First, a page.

Breaking Bread in L’Aquila is the perfect Italian cookbook for those lacking a “nonna” to pass down the fresh & zingy stalwart recipes of L’Aquila, Abruzzo, and Southern Italy.
This book’s author, and possibly your new best friend, the thoroughly modern NY-based signora Maria Filice, provides an effortlessly readable narrative. Superbly blending simple instruction with extensive background knowledge, the Italian-Canadian author stimulates curiosity and counters ignorance with each dish. The stunning photography entices you to keep turning the pages whilst sipping a glass of one of Abruzzo’s very drinkable wines and waiting for the water to boil so you can dunk your pasta for your Primo Piatti.
My favourite thing that Abruzzo’s four provinces share in their cooking style is that every dish allows each of the ingredients centre stage, albeit briefly; fresh flavours get to shine rather than have their unique spirit subsumed in an overachieving & underwhelming hotchpotch of overworked elements. Maria’s carefully selected 49 recipes for Breaking Bread in L’Aquila combine simplicity with a clever structure of flavours perfectly, and allow the flexibility to move & mix each day’s suggested menus according to the season, and of course your own personal favourite ingredients!
These are tried & tested basic recipes for those who want to impress with tasty & visually delightful dishes, but who don’t want to be tied to a stove and left feeling stretched & exhausted by the cooking process. Instead, you’ll be ready to share & enjoy each dish whilst catching up with friends & family like any good Abruzzesi; and if anyone wants to know the basics, you can direct them to the useful Abruzzo pantry page so that they too can stock up and get ready to cook.
I experimented with Maria’s recipe for ‘Caramelised Fennel with Onions & Orange Zest’ and paired it with a simple smoked roasted gammon joint, sublime and the perfect early Spring dish. Although I am not the biggest dessert maker or lover of fig jam, Maria’s easy ‘Apricot Tart’ with the suggestion of apricot being subsituted with fig jam has planted the idea what to do with my neighbour’s ‘figgie’ conserve, and will be the first dessert that I’ll bake in 2010; it looks light & easy and perfect for elevenses with a macchiato! My partner wants to try the lasagne that looks more like a scrumptious timbale than the heavy lasagnes that are served in London, where I am writing this from.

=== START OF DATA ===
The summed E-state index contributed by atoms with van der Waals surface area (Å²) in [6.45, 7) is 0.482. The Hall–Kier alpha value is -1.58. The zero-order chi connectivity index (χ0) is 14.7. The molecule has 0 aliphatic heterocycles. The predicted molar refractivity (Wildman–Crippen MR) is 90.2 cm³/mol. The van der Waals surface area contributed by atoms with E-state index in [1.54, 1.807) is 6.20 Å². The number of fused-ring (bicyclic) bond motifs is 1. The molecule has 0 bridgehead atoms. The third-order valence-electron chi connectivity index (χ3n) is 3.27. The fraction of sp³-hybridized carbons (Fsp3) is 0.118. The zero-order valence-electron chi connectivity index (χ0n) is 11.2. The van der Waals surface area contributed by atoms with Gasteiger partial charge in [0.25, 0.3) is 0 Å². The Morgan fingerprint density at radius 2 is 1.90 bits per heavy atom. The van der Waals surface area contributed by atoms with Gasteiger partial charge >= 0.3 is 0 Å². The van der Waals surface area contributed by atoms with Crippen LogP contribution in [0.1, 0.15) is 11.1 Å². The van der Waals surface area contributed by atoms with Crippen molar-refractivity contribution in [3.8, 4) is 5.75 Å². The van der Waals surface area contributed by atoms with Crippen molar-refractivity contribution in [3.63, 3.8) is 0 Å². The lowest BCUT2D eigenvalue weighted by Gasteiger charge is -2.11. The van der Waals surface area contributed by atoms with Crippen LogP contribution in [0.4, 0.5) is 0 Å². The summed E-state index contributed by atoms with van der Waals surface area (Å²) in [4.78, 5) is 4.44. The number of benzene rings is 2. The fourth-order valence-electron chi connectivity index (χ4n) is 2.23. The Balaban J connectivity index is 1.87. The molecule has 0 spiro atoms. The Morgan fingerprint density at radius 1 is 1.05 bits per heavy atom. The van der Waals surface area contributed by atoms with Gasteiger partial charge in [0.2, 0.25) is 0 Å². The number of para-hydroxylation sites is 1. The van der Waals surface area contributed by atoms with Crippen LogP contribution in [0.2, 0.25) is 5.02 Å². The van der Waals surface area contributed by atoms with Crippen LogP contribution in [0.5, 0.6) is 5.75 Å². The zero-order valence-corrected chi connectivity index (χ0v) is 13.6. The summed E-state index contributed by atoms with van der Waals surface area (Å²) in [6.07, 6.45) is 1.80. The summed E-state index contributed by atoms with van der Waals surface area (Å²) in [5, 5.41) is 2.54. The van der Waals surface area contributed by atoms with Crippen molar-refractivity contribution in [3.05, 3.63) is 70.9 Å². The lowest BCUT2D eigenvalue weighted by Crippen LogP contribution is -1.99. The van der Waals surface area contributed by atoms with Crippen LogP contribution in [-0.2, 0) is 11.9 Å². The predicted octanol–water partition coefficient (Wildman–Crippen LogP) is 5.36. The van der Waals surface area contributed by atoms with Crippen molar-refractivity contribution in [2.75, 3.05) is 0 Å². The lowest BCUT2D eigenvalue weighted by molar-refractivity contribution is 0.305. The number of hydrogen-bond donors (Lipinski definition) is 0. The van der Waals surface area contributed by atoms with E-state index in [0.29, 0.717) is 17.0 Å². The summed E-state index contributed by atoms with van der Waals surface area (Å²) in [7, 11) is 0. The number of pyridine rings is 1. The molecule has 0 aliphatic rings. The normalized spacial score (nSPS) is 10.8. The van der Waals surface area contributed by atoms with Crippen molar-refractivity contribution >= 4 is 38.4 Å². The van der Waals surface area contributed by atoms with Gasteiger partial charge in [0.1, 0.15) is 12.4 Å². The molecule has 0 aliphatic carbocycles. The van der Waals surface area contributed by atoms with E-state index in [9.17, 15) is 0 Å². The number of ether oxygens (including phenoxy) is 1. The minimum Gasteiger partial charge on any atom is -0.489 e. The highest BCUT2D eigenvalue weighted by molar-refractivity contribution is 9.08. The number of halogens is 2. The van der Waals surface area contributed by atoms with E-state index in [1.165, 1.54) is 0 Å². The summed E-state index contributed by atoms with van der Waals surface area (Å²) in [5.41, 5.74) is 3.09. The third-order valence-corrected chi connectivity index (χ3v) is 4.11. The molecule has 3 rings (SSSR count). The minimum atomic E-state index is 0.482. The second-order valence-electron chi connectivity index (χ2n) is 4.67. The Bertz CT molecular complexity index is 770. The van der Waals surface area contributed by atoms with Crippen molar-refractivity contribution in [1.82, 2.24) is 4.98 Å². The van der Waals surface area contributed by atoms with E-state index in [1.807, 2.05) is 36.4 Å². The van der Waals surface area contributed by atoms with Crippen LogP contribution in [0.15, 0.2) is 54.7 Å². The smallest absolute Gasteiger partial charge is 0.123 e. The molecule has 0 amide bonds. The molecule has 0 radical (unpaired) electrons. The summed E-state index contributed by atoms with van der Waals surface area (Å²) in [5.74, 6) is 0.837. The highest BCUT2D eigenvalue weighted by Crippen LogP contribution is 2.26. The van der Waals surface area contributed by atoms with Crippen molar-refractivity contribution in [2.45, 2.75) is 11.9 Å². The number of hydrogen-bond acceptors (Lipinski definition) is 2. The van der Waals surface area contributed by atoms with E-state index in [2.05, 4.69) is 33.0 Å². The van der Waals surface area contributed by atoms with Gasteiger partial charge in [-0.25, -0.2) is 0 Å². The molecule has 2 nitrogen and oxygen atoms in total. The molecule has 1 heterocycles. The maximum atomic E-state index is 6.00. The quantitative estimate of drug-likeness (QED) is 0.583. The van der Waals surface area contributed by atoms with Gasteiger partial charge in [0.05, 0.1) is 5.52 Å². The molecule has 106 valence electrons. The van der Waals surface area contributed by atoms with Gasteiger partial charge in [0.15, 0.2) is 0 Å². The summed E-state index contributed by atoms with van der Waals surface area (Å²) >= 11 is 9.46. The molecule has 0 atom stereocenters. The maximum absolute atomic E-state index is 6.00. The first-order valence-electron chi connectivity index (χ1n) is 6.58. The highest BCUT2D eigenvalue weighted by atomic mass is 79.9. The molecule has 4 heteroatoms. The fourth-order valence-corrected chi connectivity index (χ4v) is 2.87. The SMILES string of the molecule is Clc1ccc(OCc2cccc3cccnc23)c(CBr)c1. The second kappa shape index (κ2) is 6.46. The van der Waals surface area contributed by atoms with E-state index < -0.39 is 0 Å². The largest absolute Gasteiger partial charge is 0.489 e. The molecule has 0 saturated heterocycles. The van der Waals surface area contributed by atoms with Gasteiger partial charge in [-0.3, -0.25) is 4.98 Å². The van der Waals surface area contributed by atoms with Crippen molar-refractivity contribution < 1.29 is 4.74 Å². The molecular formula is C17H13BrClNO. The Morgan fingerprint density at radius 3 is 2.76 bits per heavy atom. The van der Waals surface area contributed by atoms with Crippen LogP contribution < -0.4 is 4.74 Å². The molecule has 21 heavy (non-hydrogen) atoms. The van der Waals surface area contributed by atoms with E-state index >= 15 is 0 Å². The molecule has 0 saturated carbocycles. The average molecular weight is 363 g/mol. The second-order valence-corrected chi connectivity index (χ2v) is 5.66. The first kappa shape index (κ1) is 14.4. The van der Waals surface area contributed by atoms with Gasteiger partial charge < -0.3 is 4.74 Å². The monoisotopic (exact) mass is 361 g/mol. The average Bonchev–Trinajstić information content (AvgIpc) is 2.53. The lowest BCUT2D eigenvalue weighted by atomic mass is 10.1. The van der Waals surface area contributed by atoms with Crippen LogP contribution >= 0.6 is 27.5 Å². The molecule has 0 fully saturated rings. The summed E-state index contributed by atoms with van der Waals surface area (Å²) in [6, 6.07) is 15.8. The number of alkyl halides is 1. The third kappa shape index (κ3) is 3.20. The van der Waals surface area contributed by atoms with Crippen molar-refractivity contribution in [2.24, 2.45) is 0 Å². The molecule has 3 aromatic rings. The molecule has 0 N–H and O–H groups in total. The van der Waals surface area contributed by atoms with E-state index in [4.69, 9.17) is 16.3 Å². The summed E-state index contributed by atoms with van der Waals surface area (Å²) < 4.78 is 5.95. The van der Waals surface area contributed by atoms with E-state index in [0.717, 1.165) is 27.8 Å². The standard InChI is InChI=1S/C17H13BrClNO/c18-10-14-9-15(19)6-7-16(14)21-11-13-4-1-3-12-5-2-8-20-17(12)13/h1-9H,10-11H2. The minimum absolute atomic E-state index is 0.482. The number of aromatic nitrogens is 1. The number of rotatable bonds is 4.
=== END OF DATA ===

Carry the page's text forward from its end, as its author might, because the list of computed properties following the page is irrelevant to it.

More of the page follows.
Personally I always enjoy cookbooks that have a bit more meat to them, so to speak, than just a series of recipes reiterated tome-form in unimaginative homage. In this case it is a love story woven around and the author’s late husband, L’Aquila-born Paul Piccone, founder of the Telos Press. Paul introduced Maria to L’Aquila and the region of Abruzzo, and fortunately its culinary delights. There is a song called ‘When Love Comes to Town’ by a very famous Irish rock band; this is an Italian cookbook for which those words resonate, particularly in the love that grew in the author for L’Aquila and which continues to develop as a result; all net profits from the sale of this cookbook will be donated to help the people that brought these yummy recipes to life, and who suffered in last year’s tragic earthquake. Do you need any more reasons to get online and buy!
Click here to buy Breaking Bread in L’Aquila
Read more about the Maria Filice on her blog Food & Fate or from Russell Berman the Telos Editor